Hating on Bristol Palin, Back in Style

Hating on Bristol Palin, Back in Style June 20, 2012

Hank Stuever writes in The Washington Post a review of Bristol Palin’s reality show, which debuted last night on Lifetime, called “Bristol Palin: Life’s a Tripp.”  The review does not get off to a good start.  Stuever notes that “the young Palin claims [her memoir] was a bestseller,” and in context the implication is clear that she’s lying.  Apparently Stuever is too lazy to look for himself at the New York Times bestseller list at the time Bristol’s memoir appeared.  (It was #21 in its first week and #31 in its second week — and yes, you are officially a “bestseller” on the whole list, #1-#35, as a two-time finalist for a Pulitzer prize ought to know, not to mention an author of two books, even if his books apparently did not make the list.)  Neither does the review end well.  “Even if you have a lasting grudge against all things Palin,” he says, “there’s no payoff here.”  We don’t really need to ask how Stuever knows, do we?

The show, he says, is “somnolent,” a “new low,” and he chastises Bristol for believing that “being Bristol Palin means a life of continued anguish and suffering.”  (Bristol has always seemed pretty upbeat and hopeful to me, but what do I know?)  “We keep hearing,” Stuever writes, “about the painful glare of media attention that snapped on nearly four years ago” but “that glare never ended, mostly because Bristol keeps reaching to turn the switch back on.”  Apparently most young women with a baby and a high school degree would have chosen part-time work and community college classes over Dancing with the Stars and being paid to live in a Beverly Hills mansion and star in a reality show.  Then the venom starts to pour:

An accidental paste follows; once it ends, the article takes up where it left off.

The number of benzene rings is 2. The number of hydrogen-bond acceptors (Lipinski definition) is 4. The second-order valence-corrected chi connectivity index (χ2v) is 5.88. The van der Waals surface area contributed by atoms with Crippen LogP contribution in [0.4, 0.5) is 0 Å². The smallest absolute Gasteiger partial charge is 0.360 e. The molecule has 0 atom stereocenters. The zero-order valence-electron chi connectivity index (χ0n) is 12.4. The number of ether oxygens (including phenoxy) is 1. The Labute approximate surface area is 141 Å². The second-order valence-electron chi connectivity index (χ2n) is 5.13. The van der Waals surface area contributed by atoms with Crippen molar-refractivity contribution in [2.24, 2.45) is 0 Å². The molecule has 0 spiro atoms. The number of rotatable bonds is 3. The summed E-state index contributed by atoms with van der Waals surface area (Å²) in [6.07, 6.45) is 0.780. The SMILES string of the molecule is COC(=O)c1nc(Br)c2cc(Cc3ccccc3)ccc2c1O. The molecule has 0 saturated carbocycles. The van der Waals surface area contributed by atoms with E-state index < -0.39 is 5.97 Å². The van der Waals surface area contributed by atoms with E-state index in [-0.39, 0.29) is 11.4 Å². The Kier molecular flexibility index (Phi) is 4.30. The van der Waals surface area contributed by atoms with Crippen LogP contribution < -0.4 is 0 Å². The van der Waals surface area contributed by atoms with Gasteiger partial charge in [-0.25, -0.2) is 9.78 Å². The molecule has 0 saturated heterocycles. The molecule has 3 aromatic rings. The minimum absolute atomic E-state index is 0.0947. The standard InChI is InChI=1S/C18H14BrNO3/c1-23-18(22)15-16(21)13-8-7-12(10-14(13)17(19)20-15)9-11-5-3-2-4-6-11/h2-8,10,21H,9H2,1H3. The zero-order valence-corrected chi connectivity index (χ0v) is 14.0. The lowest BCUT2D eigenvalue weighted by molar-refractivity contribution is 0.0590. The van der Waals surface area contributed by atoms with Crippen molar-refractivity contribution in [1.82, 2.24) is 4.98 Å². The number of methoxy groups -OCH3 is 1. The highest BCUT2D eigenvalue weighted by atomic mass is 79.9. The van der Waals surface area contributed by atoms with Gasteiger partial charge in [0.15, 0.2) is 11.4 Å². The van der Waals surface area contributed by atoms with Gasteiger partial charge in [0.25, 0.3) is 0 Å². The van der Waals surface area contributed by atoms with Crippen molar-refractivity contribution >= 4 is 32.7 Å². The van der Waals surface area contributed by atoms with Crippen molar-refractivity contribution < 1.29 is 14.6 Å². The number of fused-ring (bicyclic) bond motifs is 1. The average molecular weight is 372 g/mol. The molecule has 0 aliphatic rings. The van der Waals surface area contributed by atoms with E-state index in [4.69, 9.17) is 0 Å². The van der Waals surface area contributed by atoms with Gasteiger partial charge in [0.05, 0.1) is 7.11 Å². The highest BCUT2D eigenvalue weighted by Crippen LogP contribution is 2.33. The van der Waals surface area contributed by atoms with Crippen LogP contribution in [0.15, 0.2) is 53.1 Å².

At 21, Bristol decides, for no clear reason (besides footage), to leave Wasilla, Alaska, once more for another taste of life in Hollyweird, taking her adorably ­cherubic toddler son, Tripp, with her. Her intent is to volunteer at a religious-based charity called Help the Children. When she gets there, a worker gives her a Help the Children polo shirt and takes her on a tour of L.A.’s skid row, where Palin makes a lethargic attempt to appear even remotely interested. The charity work being done here is bizarrely inverse, in which a needy child of our political culture wars is helped by Help the Children to get airtime.

Starting off a charity experience with a look at the hard-hit neighborhoods you’re serving is entirely normal, and I’m sure Help the Children was thrilled with the visibility.  But the scorn factor here is dialed up to 10.  When the gods of Hollywood bring cameras to areas of poverty or war, they’re using their celebrity to shine a spotlight on a problem.  When Bristol Palin does it, she’s exploiting the children for positive publicity.  And Bristol, of course, cannot truly be interested in the suffering of others.  She can only make a lethargic [read: unconvincing] attempt to appear remotely interested.  How does Stuever know what’s in her mind and heart?  Oh, he just does.  Don’t you worry about that.

For a night off (a night off from nothing), Bristol and some friends head to a juke joint in West Hollywood, where she is thrown off a mechanical bull. “Did you ride Levi like that?” a patron at the bar shouts. “Your mother’s a whore!” As anyone who was near the internet when this interaction occurred 10 months ago knows, Bristol engaged in a pointless debate with the man, asking him for examples of why he dislikes her mother, and then snaps at him: “Is this because you’re a homosexual?”

It ends with Bristol weeping in the parking lot. Between sobs, she existentially wonders why she can’t escape the constant attention, criticism and sniping. The answer (to pull the plug on the hype machine) truly eludes her.